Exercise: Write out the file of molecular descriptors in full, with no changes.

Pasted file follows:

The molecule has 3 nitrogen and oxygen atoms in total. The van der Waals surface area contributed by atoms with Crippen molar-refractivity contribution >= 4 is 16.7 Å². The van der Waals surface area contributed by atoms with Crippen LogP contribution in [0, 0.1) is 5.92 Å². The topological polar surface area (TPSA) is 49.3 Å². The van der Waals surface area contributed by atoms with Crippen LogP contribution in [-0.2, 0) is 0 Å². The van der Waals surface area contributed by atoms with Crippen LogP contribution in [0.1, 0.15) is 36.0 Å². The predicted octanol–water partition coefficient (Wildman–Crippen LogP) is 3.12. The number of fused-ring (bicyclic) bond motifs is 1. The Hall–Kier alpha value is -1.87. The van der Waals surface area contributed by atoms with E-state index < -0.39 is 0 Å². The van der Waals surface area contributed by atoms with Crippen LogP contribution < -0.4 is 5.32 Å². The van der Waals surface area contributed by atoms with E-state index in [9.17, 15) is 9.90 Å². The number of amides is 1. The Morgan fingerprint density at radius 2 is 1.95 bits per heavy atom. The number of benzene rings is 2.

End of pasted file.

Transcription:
The molecule has 3 nitrogen and oxygen atoms in total. The van der Waals surface area contributed by atoms with Crippen molar-refractivity contribution >= 4 is 16.7 Å². The van der Waals surface area contributed by atoms with Crippen LogP contribution in [0, 0.1) is 5.92 Å². The topological polar surface area (TPSA) is 49.3 Å². The van der Waals surface area contributed by atoms with Crippen LogP contribution in [-0.2, 0) is 0 Å². The van der Waals surface area contributed by atoms with Crippen LogP contribution in [0.1, 0.15) is 36.0 Å². The predicted octanol–water partition coefficient (Wildman–Crippen LogP) is 3.12. The number of fused-ring (bicyclic) bond motifs is 1. The Hall–Kier alpha value is -1.87. The van der Waals surface area contributed by atoms with E-state index < -0.39 is 0 Å². The van der Waals surface area contributed by atoms with Crippen LogP contribution < -0.4 is 5.32 Å². The van der Waals surface area contributed by atoms with E-state index in [9.17, 15) is 9.90 Å². The number of amides is 1. The Morgan fingerprint density at radius 2 is 1.95 bits per heavy atom. The number of benzene rings is 2.